[00:03:06] – Frankie
Yeah, that’s the one. Face palm.

[00:03:07] – Steve
“Hand on forehead”.

Remind me never to be on your-,

[00:03:13] – Frankie

[00:03:14] – Steve
I was going to say charades team.

[00:03:17] – Frankie
Oh. On Rob’s like Google thing in the car, if he gets a text message with emojis in it, she describes the emojis.

[00:03:23] – Steve
Oh, does she?

[00:03:24] – Frankie

[00:03:25] – Steve

[00:03:26] – Frankie
So like, if you get a message made entirely of emojis it’s like, “hear no evil, see no evil, monkey, top banana”, or whatever. Just like, what? Funny.

[00:03:36] – Steve
Going back to Lucy’s comment. I can’t believe that person said that. That’s so rude — “my friend’s husband asked me recently if I was missing working.” Screw you, buddy.

[00:03:46] – Frankie
Yeah, that’s bad indeed.

[00:03:47] – Steve
But that’s that thing, isn’t it? You’re at home. You can’t be working if you’re at home. The world hasn’t caught up. We are the future. We are the future!!

Dave Smyth. Hey Dave. Dave said,

“I’ve toyed with the idea of saying ‘independent’ as a halfway house. Doesn’t get lumbered with the idea of the gig economy so much, but also shows it’s just me.”

[00:04:12] – Frankie
It does the job, doesn’t it? I think people would get that.

[00:04:15] – Steve
You pick the word that you want to represent you.

[00:04:17] – Frankie
Agreed. Own it, Dave.

[00:04:18] – Steve
He’s an independent woman. Okay.

[00:04:22] – Frankie
Cue Beyonce.

Jane Barton, who is a genealogist. Jane says,

“Great question. This is a huge problem in my line of work as there are so many hobbyists. True fact — genealogy is second only to pornography in terms of internet traffic.”

[00:04:35] – Steve
Good fact,.

[00:04:37] – Frankie
Great factoid. Whack that in the pub quiz.

Jane says,

“Loads of people volunteering to do stuff for free. That’s the genealogy I’m talking about there…

Some of them are even very experienced and good at what they do. (Still talking about the genealogy). So, yeah, if I drop it into conversation at the school gates, folks seem to assume I’m messing about with my own family tree. Even my dad refers to my business as a ‘project’, grrrr.”

[00:05:12] – Steve
Maybe you need to say, “I’m a professional genealogist”.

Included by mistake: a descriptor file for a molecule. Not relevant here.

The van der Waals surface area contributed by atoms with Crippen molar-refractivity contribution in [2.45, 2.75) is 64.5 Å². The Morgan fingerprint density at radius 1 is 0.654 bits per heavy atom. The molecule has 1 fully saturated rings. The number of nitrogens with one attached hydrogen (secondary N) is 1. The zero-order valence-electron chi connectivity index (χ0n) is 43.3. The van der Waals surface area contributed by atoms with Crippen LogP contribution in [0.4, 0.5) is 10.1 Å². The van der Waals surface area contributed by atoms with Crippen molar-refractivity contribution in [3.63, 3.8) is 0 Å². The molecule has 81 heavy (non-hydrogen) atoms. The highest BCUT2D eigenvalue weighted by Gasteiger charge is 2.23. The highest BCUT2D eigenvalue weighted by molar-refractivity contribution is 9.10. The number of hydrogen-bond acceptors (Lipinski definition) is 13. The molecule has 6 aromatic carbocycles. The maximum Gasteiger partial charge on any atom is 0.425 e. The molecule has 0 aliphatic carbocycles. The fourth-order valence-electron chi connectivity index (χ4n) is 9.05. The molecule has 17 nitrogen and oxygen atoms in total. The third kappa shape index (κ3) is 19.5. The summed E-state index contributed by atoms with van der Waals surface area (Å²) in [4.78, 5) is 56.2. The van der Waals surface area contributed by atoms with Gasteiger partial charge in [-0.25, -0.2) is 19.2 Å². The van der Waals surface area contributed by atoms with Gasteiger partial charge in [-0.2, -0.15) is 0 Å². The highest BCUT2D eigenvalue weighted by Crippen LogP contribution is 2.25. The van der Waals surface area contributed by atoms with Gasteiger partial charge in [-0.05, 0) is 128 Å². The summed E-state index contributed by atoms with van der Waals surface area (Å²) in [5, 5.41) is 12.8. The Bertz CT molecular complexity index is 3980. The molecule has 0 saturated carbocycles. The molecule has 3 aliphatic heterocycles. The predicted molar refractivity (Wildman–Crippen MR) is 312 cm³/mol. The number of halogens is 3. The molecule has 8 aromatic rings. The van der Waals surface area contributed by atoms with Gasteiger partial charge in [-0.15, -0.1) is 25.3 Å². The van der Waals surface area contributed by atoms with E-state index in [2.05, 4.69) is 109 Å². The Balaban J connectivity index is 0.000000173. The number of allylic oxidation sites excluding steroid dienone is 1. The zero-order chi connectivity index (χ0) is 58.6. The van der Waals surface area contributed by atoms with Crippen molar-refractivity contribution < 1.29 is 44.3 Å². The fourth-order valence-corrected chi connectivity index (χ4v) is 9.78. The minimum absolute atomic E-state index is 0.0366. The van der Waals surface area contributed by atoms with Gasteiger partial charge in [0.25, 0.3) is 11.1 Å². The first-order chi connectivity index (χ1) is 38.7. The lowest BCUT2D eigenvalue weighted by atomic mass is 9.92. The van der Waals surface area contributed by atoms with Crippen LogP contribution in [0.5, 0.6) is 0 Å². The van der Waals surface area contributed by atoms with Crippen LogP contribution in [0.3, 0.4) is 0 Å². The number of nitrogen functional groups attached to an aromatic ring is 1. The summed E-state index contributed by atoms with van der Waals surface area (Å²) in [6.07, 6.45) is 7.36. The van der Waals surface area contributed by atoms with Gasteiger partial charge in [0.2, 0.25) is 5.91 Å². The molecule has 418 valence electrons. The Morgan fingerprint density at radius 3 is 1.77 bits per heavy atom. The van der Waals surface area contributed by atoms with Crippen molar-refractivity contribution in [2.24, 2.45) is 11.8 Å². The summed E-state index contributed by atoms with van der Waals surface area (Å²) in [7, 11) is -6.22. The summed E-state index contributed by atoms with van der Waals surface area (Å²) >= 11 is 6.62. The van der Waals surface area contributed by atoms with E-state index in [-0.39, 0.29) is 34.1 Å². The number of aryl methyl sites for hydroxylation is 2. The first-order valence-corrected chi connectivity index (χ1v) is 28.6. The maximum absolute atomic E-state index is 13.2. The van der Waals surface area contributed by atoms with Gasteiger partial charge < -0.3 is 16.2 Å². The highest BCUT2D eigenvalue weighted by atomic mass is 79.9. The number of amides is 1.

[00:05:16] – Frankie
“An independent professional genealogist”.

Our answer to this week's question:

[00:06:49] – Frankie
So this week’s question comes from Ross Wintle, who is a software developer. Hello, Ross.

Ross says,

“How do you cope with days where you have lots of context switches and can’t focus?

Like my half day, which consists of getting wife and preschooler out of the house, school run, off to coworking, collect preschooler, school run with preschooler in tow, feed school kid, hand preschooler to grandma, take school kid to swim class, home for tea. It does my head in.

And though I have a half day of work in there somewhere, I rarely get anything done. The changes drain me so much. I find it exhausting.

Do you have days like that? Do you have tips for getting focused when your day is so fragmented? Do you just avoid planning in deep work for those kind of days?”

[00:07:32] – Steve
Thank you so much, Ross. God, that sounded so much like my day.

[00:07:36] – Frankie
Did it? It does sound exhausting.

[00:07:39] – Steve
Before our youngest was at school and I had to do the, you know, school and nursery drop off. Yeah, with you there, Ross.

So first of all — do you have days like that? Yes, I reckon most people do. If you’re deciding to be the one who is going to be there to drop the kids off and pick them up. Do you have tips for getting focus when — and this is the key point, isn’t it? — “Do you have tips for getting focus when your day is so fragmented? Do you just avoid planning in deep work for those days?”